My dream would be this: one national game given to ABC every week (which 90% of the time will involve USC), another given to the ESPN family of networks, and the other three or more placed on a Pac-10 Network. But the current regime is too old school and stubborn to go for something as progressive as a conference network (even though it would do wonders for basketball). So why not just give ABC/NBC/CBS/Fox one game, and the ESPN networks all the others? Even if you take a pay cut, the added exposure will make up for the difference. Financially, and in terms of marketing. The conference could actually support its schools by demanding each game is on TV. If you have to play a Thursday or Friday night game here and there, big deal. Did we really miss out by playing Idaho a couple years ago on a Thursday? Of course not.

I do understand the issues with traveling to Pullman on weeknights or evenings. I know, it's tough. But it's essential for the future of Cougar athletics in terms of money and exposure. And if you set the game times well in advance, fans can prepare in advance. It will also give an extra boost to the local economy in the Palouse if people have to stay an extra night or two. Is that such a bad thing?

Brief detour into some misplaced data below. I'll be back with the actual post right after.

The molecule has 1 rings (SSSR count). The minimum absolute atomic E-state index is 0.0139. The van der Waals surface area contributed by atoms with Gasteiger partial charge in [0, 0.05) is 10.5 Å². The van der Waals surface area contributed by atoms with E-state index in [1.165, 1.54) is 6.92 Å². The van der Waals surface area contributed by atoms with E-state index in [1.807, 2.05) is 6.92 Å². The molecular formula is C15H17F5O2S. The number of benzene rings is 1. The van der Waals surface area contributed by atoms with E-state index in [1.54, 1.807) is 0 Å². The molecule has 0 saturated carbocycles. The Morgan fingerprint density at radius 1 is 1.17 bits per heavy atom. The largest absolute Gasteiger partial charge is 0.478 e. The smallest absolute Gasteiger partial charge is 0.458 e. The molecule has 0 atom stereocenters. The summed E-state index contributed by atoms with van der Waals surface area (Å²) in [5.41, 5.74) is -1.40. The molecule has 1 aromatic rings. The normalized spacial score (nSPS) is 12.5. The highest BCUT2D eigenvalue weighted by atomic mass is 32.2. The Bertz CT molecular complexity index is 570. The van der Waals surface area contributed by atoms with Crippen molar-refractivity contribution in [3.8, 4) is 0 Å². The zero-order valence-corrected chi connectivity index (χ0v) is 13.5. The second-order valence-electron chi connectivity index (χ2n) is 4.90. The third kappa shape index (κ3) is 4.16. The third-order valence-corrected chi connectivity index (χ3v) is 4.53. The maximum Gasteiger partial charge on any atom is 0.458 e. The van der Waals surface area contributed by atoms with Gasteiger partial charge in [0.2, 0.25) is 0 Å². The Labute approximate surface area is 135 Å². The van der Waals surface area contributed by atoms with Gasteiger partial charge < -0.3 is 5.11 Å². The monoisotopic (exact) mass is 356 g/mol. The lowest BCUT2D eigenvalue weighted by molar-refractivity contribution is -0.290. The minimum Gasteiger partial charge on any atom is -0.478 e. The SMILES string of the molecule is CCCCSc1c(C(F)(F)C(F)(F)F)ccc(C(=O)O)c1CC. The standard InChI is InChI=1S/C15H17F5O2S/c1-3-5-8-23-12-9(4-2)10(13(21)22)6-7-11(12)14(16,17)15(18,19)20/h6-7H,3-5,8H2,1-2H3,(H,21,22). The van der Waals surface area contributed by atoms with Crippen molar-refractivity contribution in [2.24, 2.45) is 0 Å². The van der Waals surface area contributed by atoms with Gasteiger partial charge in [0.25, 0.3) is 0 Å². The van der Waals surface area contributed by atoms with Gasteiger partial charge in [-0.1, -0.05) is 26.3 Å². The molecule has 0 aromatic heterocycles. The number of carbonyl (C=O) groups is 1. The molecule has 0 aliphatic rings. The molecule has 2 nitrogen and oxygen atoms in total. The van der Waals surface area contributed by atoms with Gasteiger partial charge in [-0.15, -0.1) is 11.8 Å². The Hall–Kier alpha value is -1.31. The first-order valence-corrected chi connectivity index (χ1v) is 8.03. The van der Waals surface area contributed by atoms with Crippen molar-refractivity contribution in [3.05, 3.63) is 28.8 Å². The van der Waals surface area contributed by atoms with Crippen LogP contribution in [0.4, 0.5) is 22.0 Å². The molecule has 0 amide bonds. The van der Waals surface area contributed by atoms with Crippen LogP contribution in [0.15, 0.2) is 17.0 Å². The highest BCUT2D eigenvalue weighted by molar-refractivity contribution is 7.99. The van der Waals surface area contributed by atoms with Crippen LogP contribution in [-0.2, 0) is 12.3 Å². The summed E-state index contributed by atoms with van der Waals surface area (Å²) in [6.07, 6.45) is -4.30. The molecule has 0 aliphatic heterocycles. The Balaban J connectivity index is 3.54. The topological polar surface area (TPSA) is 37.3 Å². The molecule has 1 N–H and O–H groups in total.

Fans, recruits and players demand TV exposure. Why not give it to them? The Pac-10 can never contend for the kind of deal the SEC just made. And I understand the inherent risks with selling the conference's soul to the sports behemoth that is ESPN. And now, with the SEC guaranteed ESPN's strongest efforts, the window of opportunity for the Pac-10 may be closing.

Still, ESPN is a necessary evil. If they can make a deal with the MAC, they can make a deal with the Pac. It's time the conference opened up their minds, talked to ESPN, or made a deal with FSN or another carrier to get every football game and the vast majority of basketball games on TV. Our conference is more than USC football and UCLA basketball. It can be done.